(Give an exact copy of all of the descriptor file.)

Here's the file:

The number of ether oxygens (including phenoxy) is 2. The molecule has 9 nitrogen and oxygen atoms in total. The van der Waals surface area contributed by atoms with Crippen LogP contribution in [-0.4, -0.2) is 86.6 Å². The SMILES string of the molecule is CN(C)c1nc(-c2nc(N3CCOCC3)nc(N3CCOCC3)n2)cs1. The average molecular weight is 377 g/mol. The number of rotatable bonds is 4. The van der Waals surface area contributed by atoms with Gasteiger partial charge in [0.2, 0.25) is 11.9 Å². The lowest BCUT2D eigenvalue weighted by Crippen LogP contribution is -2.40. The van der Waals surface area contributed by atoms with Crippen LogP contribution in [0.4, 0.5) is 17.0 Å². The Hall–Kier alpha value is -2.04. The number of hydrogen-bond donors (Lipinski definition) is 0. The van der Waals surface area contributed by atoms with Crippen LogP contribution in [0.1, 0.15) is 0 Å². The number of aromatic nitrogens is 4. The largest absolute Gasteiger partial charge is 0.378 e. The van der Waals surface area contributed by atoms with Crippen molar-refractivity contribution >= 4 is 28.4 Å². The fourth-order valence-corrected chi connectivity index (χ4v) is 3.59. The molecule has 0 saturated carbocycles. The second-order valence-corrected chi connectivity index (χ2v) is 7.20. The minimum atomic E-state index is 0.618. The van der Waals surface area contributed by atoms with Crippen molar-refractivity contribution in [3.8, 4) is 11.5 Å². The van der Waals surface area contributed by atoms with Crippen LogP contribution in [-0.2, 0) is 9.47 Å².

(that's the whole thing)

The number of ether oxygens (including phenoxy) is 2. The molecule has 9 nitrogen and oxygen atoms in total. The van der Waals surface area contributed by atoms with Crippen LogP contribution in [-0.4, -0.2) is 86.6 Å². The SMILES string of the molecule is CN(C)c1nc(-c2nc(N3CCOCC3)nc(N3CCOCC3)n2)cs1. The average molecular weight is 377 g/mol. The number of rotatable bonds is 4. The van der Waals surface area contributed by atoms with Gasteiger partial charge in [0.2, 0.25) is 11.9 Å². The lowest BCUT2D eigenvalue weighted by Crippen LogP contribution is -2.40. The van der Waals surface area contributed by atoms with Crippen LogP contribution in [0.4, 0.5) is 17.0 Å². The Hall–Kier alpha value is -2.04. The number of hydrogen-bond donors (Lipinski definition) is 0. The van der Waals surface area contributed by atoms with Crippen LogP contribution in [0.1, 0.15) is 0 Å². The number of aromatic nitrogens is 4. The largest absolute Gasteiger partial charge is 0.378 e. The van der Waals surface area contributed by atoms with Crippen molar-refractivity contribution >= 4 is 28.4 Å². The fourth-order valence-corrected chi connectivity index (χ4v) is 3.59. The molecule has 0 saturated carbocycles. The second-order valence-corrected chi connectivity index (χ2v) is 7.20. The minimum atomic E-state index is 0.618. The van der Waals surface area contributed by atoms with Crippen molar-refractivity contribution in [3.8, 4) is 11.5 Å². The van der Waals surface area contributed by atoms with Crippen LogP contribution in [-0.2, 0) is 9.47 Å².